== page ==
The power rivalries between the US, Nato and Russia, Zigedy claims, have “little bearing on the interests of the Russian, Ukrainian or European working classes.” But in fact for Lenin it was obligatory to use “any, even the smallest, rift between the enemies, any conflict of interests among the bourgeoisie of the various countries and among the various groups or types of bourgeoisie within the various countries” and to take “advantage of any, even the smallest, opportunity of winning a mass ally, even though this ally is temporary, vacillating, unstable, unreliable and conditional.”

Multipolarisation today — again this is not a policy but an emerging objective trend — is a complex mix of contradictions: between hegemony and anti-hegemony; monopoly and competition; imperialism and anti-imperialist nationalist forces; as well as between capitalism and socialism.

These form the objective basis for change, but conditions also are influenced by subjective (political) factors. So with the multipolar trend. Whilst objectively the old — US hegemonic power — has been in relative decline, the new — a more equal distribution of wealth and power — has been slow to develop and amidst the consequent instability, a tendency of “strongman leadership” has emerged, including right-wing populists and nationalists who have hindered rather than helped co-ordination amongst developing states.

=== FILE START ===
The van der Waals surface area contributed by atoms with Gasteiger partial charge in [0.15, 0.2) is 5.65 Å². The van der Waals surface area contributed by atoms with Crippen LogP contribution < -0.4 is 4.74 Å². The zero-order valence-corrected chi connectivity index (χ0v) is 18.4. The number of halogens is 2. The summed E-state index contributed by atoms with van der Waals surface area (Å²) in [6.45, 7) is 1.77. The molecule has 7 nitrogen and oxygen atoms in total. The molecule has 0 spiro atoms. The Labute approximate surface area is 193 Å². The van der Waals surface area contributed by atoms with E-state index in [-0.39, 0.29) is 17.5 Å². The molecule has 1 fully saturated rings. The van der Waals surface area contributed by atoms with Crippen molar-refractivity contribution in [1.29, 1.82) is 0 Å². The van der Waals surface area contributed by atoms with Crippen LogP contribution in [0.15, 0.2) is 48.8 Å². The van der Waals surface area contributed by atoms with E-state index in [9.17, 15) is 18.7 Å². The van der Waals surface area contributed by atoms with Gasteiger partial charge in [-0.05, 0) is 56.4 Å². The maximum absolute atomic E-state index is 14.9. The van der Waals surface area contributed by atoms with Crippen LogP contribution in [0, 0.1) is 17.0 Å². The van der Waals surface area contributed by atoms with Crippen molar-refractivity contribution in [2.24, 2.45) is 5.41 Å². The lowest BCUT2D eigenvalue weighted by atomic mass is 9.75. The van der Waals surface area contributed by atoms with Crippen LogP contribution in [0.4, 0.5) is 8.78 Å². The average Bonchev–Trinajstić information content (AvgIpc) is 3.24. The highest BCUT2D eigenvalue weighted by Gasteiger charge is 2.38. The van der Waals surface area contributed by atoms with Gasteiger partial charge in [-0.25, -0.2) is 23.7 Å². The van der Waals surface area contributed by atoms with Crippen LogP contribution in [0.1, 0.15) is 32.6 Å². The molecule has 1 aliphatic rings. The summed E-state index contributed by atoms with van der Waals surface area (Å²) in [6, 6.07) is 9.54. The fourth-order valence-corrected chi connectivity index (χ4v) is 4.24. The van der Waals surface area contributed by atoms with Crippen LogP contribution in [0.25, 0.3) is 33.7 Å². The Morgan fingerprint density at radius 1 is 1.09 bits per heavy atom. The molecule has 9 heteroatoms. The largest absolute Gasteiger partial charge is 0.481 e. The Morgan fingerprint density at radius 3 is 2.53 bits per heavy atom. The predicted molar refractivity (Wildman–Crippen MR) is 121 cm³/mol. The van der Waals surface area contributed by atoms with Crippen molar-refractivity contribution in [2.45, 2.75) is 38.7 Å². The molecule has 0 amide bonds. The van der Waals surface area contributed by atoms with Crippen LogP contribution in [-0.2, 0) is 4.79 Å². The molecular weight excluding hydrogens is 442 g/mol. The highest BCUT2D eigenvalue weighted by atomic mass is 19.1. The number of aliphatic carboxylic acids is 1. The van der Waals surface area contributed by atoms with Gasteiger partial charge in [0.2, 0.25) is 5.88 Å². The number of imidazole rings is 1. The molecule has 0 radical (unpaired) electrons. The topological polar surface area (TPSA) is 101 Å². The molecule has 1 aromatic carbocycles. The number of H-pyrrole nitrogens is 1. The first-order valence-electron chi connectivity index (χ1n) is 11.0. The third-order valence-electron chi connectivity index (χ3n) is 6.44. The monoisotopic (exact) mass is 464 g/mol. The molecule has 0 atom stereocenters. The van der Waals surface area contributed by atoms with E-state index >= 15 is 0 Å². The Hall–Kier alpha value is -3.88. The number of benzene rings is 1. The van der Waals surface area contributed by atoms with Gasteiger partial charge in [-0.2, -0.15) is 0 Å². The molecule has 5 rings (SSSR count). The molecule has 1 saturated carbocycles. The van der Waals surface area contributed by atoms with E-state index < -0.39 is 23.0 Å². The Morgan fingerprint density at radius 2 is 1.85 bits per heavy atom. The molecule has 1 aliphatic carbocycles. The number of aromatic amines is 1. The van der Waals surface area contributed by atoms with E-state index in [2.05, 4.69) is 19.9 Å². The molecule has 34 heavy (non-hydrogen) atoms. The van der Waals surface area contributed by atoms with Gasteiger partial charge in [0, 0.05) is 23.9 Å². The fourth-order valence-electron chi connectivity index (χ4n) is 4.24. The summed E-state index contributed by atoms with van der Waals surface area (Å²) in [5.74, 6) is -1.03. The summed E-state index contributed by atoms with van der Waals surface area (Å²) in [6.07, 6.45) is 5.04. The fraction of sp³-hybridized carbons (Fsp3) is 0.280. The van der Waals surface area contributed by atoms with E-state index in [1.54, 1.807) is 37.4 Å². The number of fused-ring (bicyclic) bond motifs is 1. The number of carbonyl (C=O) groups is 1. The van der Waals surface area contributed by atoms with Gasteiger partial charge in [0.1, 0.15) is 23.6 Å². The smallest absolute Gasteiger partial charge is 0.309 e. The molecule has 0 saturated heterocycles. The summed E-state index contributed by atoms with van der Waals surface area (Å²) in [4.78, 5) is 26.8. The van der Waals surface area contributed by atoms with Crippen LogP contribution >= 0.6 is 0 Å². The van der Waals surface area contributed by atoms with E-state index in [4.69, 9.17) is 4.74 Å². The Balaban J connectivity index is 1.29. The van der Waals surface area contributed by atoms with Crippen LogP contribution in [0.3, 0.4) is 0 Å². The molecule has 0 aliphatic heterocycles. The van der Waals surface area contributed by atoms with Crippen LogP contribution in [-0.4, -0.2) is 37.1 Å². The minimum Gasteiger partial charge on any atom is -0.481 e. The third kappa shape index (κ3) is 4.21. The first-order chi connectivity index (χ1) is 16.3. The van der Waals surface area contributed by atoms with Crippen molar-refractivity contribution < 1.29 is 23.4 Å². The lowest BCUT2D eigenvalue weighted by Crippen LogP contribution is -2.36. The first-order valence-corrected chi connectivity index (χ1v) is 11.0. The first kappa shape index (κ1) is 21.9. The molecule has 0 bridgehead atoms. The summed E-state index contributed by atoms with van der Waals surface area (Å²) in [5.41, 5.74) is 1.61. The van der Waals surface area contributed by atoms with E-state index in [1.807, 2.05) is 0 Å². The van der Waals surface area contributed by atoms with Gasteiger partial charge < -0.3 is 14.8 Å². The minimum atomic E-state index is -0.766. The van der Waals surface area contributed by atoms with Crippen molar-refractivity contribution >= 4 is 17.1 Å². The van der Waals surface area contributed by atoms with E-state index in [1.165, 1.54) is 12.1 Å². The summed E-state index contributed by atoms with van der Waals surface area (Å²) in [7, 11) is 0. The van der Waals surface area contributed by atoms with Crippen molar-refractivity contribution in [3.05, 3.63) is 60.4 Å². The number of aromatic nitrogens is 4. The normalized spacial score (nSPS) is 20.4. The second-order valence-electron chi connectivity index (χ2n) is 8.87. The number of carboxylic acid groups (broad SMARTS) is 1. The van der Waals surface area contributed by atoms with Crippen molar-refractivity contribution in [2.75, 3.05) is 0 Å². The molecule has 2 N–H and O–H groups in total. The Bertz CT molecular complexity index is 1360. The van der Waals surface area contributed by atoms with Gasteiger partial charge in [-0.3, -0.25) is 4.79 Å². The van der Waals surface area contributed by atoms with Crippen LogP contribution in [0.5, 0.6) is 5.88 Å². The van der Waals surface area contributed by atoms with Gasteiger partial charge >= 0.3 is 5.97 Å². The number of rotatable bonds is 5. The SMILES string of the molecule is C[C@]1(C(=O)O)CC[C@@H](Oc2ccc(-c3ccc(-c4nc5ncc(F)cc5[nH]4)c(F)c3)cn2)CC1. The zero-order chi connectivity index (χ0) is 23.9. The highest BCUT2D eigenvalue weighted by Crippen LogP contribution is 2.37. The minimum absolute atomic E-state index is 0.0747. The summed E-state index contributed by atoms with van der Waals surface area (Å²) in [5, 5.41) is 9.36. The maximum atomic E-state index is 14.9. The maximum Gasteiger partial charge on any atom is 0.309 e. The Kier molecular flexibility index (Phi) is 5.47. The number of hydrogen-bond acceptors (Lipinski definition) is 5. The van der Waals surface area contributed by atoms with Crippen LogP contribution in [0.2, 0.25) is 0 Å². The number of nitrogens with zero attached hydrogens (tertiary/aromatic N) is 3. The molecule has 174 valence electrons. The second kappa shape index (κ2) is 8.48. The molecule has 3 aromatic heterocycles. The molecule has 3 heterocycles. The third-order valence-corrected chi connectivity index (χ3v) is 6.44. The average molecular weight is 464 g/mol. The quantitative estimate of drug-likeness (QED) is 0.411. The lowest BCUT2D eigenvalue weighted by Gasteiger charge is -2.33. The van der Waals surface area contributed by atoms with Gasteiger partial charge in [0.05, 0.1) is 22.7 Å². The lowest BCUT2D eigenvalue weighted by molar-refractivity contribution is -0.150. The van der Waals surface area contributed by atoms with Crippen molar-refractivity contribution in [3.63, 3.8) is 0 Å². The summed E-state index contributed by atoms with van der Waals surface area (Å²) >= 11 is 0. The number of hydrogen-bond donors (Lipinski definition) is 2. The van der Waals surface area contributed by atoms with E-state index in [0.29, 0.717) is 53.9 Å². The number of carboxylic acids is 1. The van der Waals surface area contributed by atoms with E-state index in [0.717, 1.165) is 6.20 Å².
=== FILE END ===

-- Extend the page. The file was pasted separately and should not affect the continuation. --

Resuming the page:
War and sanctions are producing a global crisis of such a scale now that developing countries, hit the hardest by the rising global prices and shortages, are being forced to look independently to their own economic self-interest. The US meanwhile is left relatively unscathed.

Abstention is not yet a counter-hegemonic non-alignment but it may indicate a turning point, a moment of reawakening for the global South. To emerge further into a united, transformative effort to make global rules fit for development and the elimination of world poverty requires a progressive vanguard.

It is then for the socialist current to rise to the challenge, to decipher the cracks as international and national contradictions deepen so as to seize any and every opportunity to neutralise opposition and strengthen progressive forces and movements, be they counter-hegemonic, anti-imperialist or socialist.

OWNED BY OUR READERS

We're a reader-owned co-operative, which means you can become part of the paper too by buying shares in the People’s Press Printing Society.

Become a supporter

Fighting fund

You've Raised:£ 14,741
We need:£ 3,259
16 Days remaining
Donate today